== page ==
the inner container cooperating with the tie device to sealingly contain motor oil drained into the opening of the inner container nested in the outer container and the flaps of the outer container being movable out of their temporarily fixed upright position into a closed position of containment of the sealingly closed inner container of drained oil for recycling of the motor oil and said apparatus as a unit,
wherein the inner container is formed of a material having a tensile strength of greater than approximately 2,500-psi.
3. The apparatus of claims 1 or 2, wherein the inner container is formed of polypropylene material having a thickness of approximately 2-mils.
Description

This is a continuation of application Ser. No. 07/512,031 filed Apr. 13, 1990, now abandoned, which was a continuation of application Ser. No. 07/313,873 filed Feb. 23, 1989, now abandoned.

BACKGROUND OF THE INVENTION

As public and private sources attempt to protect the environment from waste products through legislation and regulation, commercial development and public education, products and inventions emerge to meet the demands for environmental safeguards. My invention is aimed especially at that point in the process where waste becomes a potential pollutant; it collects the waste and encourages sound disposal of same. Effective coordination between originating manufacturer and public and private agencies would promote a significant enhancement of inroads made against environmental pollution.

Federal and state government regulations are increasingly defining oil, used oil, and oil by-products as toxic or hazardous waste. The harmful practice of disposing of used motor oil into sewer systems or via solid waste collection facilities can be obviated by using my invention. It is designed to collect used motor oil directly from the oil pan under the vehicle, replacing a plethora of devices commonly used for collection. My invention can also save the user the costs usually associated with clean-up in the area where oil is changed and is inexpensive to manufacture and purchase. All the components including the motor oil collected can be recycled.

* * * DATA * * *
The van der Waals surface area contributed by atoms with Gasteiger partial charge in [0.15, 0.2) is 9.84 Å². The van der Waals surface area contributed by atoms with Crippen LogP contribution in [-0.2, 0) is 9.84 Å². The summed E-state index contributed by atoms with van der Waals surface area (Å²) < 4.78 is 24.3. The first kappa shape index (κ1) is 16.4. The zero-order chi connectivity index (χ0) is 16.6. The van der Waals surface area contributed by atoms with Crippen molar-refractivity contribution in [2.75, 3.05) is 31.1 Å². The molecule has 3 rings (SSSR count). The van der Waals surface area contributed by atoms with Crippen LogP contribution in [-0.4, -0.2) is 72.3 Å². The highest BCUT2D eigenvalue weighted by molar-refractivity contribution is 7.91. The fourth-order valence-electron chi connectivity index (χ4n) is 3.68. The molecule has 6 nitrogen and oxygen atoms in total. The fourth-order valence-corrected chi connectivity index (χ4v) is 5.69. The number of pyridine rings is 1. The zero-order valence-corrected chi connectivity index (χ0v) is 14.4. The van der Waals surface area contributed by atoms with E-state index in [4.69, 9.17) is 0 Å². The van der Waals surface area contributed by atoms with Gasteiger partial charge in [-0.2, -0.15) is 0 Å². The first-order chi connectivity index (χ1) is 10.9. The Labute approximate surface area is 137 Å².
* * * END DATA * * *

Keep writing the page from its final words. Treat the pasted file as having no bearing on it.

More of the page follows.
BRIEF DESCRIPTION OF THE DRAWINGS

FIG. 1 shows the recycler apparatus of the invention in its preferred embodiment, as it is set up for oil recycling.

FIG. 2 shows the apparatus in use for draining hot used motor oil from a vehicle's oil pan.

FIG. 3 shows the recycler apparatus with its tie device in place on the inner container, as the outer container is being closed for transporting and recycling of the motor oil.

DETAILED DESCRIPTION OF THE PREFERRED EMBODIMENT

My research has indicated that with new regulations many of the attempts to improve motor oil collection are now illegal. Further, my own invention is in compliance with the most rigorous of the new state regulations. Many of the states I have contacted have indicated a wholesale acceptance of the implementation of a system of curb-side recycling based around my invention.

The apparatus of my invention in its preferred embodiment is indicated generally at 10 in FIGS. 1 through 3. It comprises an outer container 12 of recyclable cardboard with an inner liner 14 of polypropylene which tests at 8,800 p.s.i. and has a tolerance for hot oil of 320 degrees Fahrenheit (F.). The benefits of draining the oil hot can thus be engendered. The oil changer also comes with a non-twist type tie device 16 endorsed by the states of California and Maryland.

FIG. 1 shows how recycler apparatus 10 is set up for use in draining oil from a vehicle. Apparatus 10 in its preferred embodiment comprises an outer container 12, an inner container, or liner, 14 and a tie device 16. Outer container 12 preferably is a structurally stable, rectangular box made of biodegradable and recyclable material such as cardboard and having a substantially continuously extending bottom and substantially continuously extending sides the upper extents of which form movable flaps that are foldable inwardly. Inner liner 14 having a marginal edge as shown preferably is made of flexible, recyclable material such as polypropylene having a high tensile strength, e.g. preferably not less than 2,500-pounds/inch2 (psi) and preferably approximately 8,000-pounds/inch2, and being capable of retaining its oil impermeability at high temperatures, e.g. preferably not less than 250 F. and preferably approximately 320 F.

It has been discovered that a polypropylene material that is most suitable for use in liner 14. Importantly, such a material is substantially non-reactive to the variety of petroleum products, additives, and filings and other contaminants that typically are found in used engine oil when it is drained from a vehicle. Equally importantly, such a material produces a liner 14 capable of withstanding the high temperature that is incident to the draining of oil from an engine, which draining preferably is performed while the oil is hot to promote evacuation of sludge and filings from the vehicle's oil pan. Such a resin produces a liner 14 that, while containing used engine oil for extended periods of time up to several months, nevertheless does not degrade but instead retains its sealing containment attributes.